What N-ing the i30 up hasn’t done is elevate it to the same level of chuckability as a Ford Focus or Mazda 3. It’s too firm to breathe with the road like those cars. Its heavy-footed alloys clatter across dodgy surfaces where the Ford in particular makes light work of it. What you end up with is a mildly sharper-cornering version of a hatchback that was never much of a driver’s car to begin with, missing the ride comfort and dexterity of rivals that prioritise the driver out of the box. 

What about the engine?

Any N enhancements are lost on the one I spent 160 miles in: the 1.4-litre four-cylinder turbo delivering 138bhp and 178lb ft to the twin-clutch gearbox. The engine’s willing enough but seems smothered by the slurring transmission. Grabbing it by the scruff of the slim, wheel-mounted paddles – surely another BMW M Division bit cribbed by Hyundai fast car boss Albert Biermann – only marginally improves the shift timing. 

We’re used to DCT boxes carving time off 0-62mph times – which is why they’ve become the de jure transmission for super saloons and hypercars. But Hyundai’s takes a whole extra 0.4sec versus the manual.

So 9/10 for effort, 6/10 for driving then?

Pretty much. The interior’s a proper job. ‘N’ detailing on the gear lever whether you opt for the six-speed manual or spend £1,000 on the seven-speed DCT auto, and the i30N’s body-hugging, grippy-fabric seats.

And Hyundai didn’t stop at plopping an ‘N’ onto the steering wheel spoke. The wheel itself is the proper i30N’s plump item and – get this – it’s round. Not a flat bottom in sight. Hear that? It’s the sound of every VW, Skoda, Seat and Audi design bod fainting at the thought of a vaguely schporty model without a pointlessly squared-off wheel.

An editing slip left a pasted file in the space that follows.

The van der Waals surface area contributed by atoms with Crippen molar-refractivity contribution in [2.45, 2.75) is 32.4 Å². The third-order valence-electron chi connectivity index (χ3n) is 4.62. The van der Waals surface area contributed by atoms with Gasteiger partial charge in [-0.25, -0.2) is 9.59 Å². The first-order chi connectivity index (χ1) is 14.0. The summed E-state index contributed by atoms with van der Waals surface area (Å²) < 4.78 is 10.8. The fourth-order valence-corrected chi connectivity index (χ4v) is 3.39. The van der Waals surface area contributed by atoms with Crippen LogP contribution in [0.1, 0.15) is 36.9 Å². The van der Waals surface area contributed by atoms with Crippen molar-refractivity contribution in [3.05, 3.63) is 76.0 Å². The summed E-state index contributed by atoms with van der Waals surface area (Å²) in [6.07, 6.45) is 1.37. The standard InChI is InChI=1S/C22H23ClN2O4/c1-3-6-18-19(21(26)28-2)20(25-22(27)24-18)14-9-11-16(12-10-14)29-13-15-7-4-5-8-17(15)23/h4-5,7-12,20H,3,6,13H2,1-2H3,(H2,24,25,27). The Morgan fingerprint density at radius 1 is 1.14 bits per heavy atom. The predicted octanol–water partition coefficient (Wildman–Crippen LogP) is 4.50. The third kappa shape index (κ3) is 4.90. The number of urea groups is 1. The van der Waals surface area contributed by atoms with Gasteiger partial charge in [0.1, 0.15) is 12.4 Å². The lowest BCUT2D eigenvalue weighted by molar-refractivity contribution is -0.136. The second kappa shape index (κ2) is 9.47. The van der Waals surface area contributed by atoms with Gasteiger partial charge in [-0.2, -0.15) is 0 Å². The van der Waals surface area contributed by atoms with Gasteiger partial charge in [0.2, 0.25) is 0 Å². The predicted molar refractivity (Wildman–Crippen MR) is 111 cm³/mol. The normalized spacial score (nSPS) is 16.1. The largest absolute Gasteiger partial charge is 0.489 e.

So it is worth the money them? Wait, how much?

A standard i30 N-line with a manual gearbox is £21,255 – a chunky £1,320 more than a well-kitted out SE Nav trim, and £1,270 less than an i30 in Premium guise. Besides the N-hancements (sorry) it’s only really keyless entry and start that sets it above SE Nav. 

Above that, you’d got the N line + car we tested, complete with LED lights, electric heated seats and a heated steering wheel. Just the thing for when the driving experience can’t quite get the palms moist. 

It’s £23,355 mind you, and with the DCT ‘box you shouldn’t have, our test car asked over £25k. Which feels like too much. 

Because, public service announcement: an i30 ‘Proper N’, as it ought to henceforth be known, starts at £25,760. As our beloved American friends are prone to rhetorically drawling: you do the math.

Top Gear maths, you mean. Is the full-fat i30N actually relevant here?

Hyundai’s UK CEO says nope. He says “we understand many customers ‘want the show but don’t need the go.’” I’d argue it slightly differently. Think carefully about ‘the show’. Here’s why. 

We love the i30N, partly because it’s a wicked thing to drive but not least because it’s just so out of character for Hyundai. How the hell did they build something more exciting than (yet just as docile as) a Golf GTI at first attempt? Ford’s never managed that.

Hyundais are supposed to be pragmatic, sensible cars with five-year warranties and a bag-for-life full of equipment. So if that’s the side of Hyundai that tickles your pickle, a regular, comfier, cheaper i30 will do you just fine. This N line fills a middle ground we didn’t know needed filling.

6/10